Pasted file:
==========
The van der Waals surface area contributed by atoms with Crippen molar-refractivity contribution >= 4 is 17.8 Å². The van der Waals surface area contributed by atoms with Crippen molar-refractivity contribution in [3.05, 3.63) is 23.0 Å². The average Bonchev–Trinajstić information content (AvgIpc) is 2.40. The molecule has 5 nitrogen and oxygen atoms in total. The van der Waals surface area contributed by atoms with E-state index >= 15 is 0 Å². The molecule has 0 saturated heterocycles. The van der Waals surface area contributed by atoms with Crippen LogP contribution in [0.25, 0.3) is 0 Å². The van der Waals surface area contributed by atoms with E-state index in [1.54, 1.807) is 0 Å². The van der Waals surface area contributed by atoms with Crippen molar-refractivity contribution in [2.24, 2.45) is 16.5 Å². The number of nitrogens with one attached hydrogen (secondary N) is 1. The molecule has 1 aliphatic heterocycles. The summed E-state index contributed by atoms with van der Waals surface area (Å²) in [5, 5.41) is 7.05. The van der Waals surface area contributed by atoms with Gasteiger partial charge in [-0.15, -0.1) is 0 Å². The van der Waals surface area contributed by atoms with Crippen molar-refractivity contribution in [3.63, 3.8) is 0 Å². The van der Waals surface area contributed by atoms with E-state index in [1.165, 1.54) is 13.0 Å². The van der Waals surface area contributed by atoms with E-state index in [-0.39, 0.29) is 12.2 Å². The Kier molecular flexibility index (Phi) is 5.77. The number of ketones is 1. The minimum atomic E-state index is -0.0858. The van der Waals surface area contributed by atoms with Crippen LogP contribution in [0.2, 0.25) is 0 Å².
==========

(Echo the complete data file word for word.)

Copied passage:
The van der Waals surface area contributed by atoms with Crippen molar-refractivity contribution >= 4 is 17.8 Å². The van der Waals surface area contributed by atoms with Crippen molar-refractivity contribution in [3.05, 3.63) is 23.0 Å². The average Bonchev–Trinajstić information content (AvgIpc) is 2.40. The molecule has 5 nitrogen and oxygen atoms in total. The van der Waals surface area contributed by atoms with E-state index >= 15 is 0 Å². The molecule has 0 saturated heterocycles. The van der Waals surface area contributed by atoms with Crippen LogP contribution in [0.25, 0.3) is 0 Å². The van der Waals surface area contributed by atoms with E-state index in [1.54, 1.807) is 0 Å². The van der Waals surface area contributed by atoms with Crippen molar-refractivity contribution in [2.24, 2.45) is 16.5 Å². The number of nitrogens with one attached hydrogen (secondary N) is 1. The molecule has 1 aliphatic heterocycles. The summed E-state index contributed by atoms with van der Waals surface area (Å²) in [5, 5.41) is 7.05. The van der Waals surface area contributed by atoms with Gasteiger partial charge in [-0.15, -0.1) is 0 Å². The van der Waals surface area contributed by atoms with Crippen molar-refractivity contribution in [3.63, 3.8) is 0 Å². The van der Waals surface area contributed by atoms with E-state index in [1.165, 1.54) is 13.0 Å². The van der Waals surface area contributed by atoms with E-state index in [-0.39, 0.29) is 12.2 Å². The Kier molecular flexibility index (Phi) is 5.77. The number of ketones is 1. The minimum atomic E-state index is -0.0858. The van der Waals surface area contributed by atoms with Crippen LogP contribution in [0.2, 0.25) is 0 Å².